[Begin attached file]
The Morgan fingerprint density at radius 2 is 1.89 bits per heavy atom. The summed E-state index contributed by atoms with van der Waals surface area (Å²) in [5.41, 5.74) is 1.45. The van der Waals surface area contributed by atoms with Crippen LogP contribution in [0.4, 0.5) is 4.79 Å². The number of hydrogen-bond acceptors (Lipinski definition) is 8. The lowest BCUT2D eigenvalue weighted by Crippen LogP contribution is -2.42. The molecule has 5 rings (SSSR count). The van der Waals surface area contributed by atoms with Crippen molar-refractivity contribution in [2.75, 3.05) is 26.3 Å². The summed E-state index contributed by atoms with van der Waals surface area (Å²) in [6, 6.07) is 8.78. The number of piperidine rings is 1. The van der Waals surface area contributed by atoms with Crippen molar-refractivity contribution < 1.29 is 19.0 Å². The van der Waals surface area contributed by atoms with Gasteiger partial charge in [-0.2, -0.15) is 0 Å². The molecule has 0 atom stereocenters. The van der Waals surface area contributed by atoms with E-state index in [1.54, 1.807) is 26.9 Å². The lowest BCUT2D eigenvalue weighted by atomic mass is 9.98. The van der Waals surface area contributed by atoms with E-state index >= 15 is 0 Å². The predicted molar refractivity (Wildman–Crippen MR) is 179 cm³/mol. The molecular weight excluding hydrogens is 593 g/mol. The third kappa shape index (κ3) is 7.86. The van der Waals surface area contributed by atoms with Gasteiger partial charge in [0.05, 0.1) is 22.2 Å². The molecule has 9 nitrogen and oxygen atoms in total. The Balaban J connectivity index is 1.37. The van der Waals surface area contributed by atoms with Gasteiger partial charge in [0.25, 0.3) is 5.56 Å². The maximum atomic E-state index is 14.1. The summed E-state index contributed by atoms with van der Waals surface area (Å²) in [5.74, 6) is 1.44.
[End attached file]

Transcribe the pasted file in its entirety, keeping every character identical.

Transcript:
The Morgan fingerprint density at radius 2 is 1.89 bits per heavy atom. The summed E-state index contributed by atoms with van der Waals surface area (Å²) in [5.41, 5.74) is 1.45. The van der Waals surface area contributed by atoms with Crippen LogP contribution in [0.4, 0.5) is 4.79 Å². The number of hydrogen-bond acceptors (Lipinski definition) is 8. The lowest BCUT2D eigenvalue weighted by Crippen LogP contribution is -2.42. The molecule has 5 rings (SSSR count). The van der Waals surface area contributed by atoms with Crippen molar-refractivity contribution in [2.75, 3.05) is 26.3 Å². The summed E-state index contributed by atoms with van der Waals surface area (Å²) in [6, 6.07) is 8.78. The number of piperidine rings is 1. The van der Waals surface area contributed by atoms with Crippen molar-refractivity contribution < 1.29 is 19.0 Å². The van der Waals surface area contributed by atoms with Gasteiger partial charge in [-0.2, -0.15) is 0 Å². The molecule has 0 atom stereocenters. The van der Waals surface area contributed by atoms with E-state index in [1.54, 1.807) is 26.9 Å². The lowest BCUT2D eigenvalue weighted by atomic mass is 9.98. The van der Waals surface area contributed by atoms with E-state index >= 15 is 0 Å². The predicted molar refractivity (Wildman–Crippen MR) is 179 cm³/mol. The molecular weight excluding hydrogens is 593 g/mol. The third kappa shape index (κ3) is 7.86. The van der Waals surface area contributed by atoms with Gasteiger partial charge in [0.05, 0.1) is 22.2 Å². The molecule has 9 nitrogen and oxygen atoms in total. The Balaban J connectivity index is 1.37. The van der Waals surface area contributed by atoms with Gasteiger partial charge in [0.25, 0.3) is 5.56 Å². The maximum atomic E-state index is 14.1. The summed E-state index contributed by atoms with van der Waals surface area (Å²) in [5.74, 6) is 1.44.